Mainline and submain design

The goal of the design is to apply the required water, at the required pressure, with the minimum system (upfront) and ongoing (running) costs. The system should also be designed to allow for future expansion if it is expected.

As mainlines can often be 1/3 of the cost of the entire system, it can be very tempting to reduce the diameter of the pipe and to increase the velocity through the pipe. However, caution must be advised as this will increase your operating costs.


Increased velocity = greater friction = greater head (pressure) loss = higher pumping cost.

While meeting m3/hr (gpm) requirements


The recommended maximum velocity is 1.5–2.5 m/sec (5.0–7.5 ft/sec). Above this velocity, in addition to high friction, there will also be increased risk of water hammer in the mainline.

Pipe manufacturers publish head loss charts that allow you to calculate the total head loss based on the diameter, velocity, and flow rate, like the example below.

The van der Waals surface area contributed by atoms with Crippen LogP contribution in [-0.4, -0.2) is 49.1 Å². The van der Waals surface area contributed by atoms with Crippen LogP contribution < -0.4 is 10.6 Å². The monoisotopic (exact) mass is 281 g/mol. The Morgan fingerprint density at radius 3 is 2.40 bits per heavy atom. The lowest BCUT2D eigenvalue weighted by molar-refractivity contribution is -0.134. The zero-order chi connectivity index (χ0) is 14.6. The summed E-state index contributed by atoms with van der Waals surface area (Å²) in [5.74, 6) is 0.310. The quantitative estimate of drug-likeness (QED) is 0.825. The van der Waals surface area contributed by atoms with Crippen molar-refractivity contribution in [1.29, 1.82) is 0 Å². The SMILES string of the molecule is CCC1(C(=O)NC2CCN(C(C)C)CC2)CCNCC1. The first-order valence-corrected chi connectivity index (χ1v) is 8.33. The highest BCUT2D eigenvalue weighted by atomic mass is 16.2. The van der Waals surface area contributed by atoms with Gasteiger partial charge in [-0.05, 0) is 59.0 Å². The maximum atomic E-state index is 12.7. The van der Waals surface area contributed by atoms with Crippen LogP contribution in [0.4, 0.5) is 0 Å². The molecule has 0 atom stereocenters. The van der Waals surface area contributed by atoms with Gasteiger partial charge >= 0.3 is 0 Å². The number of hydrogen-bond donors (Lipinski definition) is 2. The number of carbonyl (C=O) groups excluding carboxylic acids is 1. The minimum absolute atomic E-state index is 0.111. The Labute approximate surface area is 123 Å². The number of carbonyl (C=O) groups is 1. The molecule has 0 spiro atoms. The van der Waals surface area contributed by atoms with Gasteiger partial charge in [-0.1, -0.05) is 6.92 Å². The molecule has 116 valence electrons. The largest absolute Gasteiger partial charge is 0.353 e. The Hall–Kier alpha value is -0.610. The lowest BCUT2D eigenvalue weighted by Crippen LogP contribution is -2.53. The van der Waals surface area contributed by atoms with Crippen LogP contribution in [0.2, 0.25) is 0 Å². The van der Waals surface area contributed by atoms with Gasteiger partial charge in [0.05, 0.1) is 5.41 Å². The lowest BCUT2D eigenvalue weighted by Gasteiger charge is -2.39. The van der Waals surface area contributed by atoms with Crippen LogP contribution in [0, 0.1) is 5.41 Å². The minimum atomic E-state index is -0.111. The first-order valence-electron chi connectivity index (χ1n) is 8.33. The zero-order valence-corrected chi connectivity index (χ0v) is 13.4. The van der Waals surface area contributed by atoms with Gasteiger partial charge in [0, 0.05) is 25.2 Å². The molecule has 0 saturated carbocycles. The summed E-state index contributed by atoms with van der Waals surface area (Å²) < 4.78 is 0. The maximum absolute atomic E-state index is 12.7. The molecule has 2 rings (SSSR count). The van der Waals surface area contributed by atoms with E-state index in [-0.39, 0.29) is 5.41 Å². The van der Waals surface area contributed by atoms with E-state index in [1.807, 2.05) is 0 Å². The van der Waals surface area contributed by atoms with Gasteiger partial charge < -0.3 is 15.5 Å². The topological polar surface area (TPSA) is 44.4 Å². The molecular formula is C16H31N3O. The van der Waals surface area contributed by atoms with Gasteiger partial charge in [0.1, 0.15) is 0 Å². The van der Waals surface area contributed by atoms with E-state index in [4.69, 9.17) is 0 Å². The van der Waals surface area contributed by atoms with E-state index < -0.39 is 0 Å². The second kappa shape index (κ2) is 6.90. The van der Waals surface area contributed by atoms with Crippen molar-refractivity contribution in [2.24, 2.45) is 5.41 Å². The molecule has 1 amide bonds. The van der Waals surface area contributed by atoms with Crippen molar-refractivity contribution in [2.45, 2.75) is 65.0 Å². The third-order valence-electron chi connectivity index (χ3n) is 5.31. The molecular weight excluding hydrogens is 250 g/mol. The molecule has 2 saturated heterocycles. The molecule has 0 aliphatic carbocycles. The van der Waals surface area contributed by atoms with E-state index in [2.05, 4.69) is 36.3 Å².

Other considerations for mainlines and submains

Where possible, placing the valve to the midpoint of the submain will reduce the size of the submain you require, as there is a shorter total length for the water to travel.

Remember that on sloping ground, and when using a submain with opposing laterals extending from each side, the required inlet pressure of both sides needs to be considered.


If it is possible for the laterals to run the full length of the block, place the submain at the end of the row at the high side. If not, you can have a submain making a center-fed system as illustrated.

Submains should be placed in an acceptable location, meeting the maximum pressure range of the drip laterals and the pipe grade.

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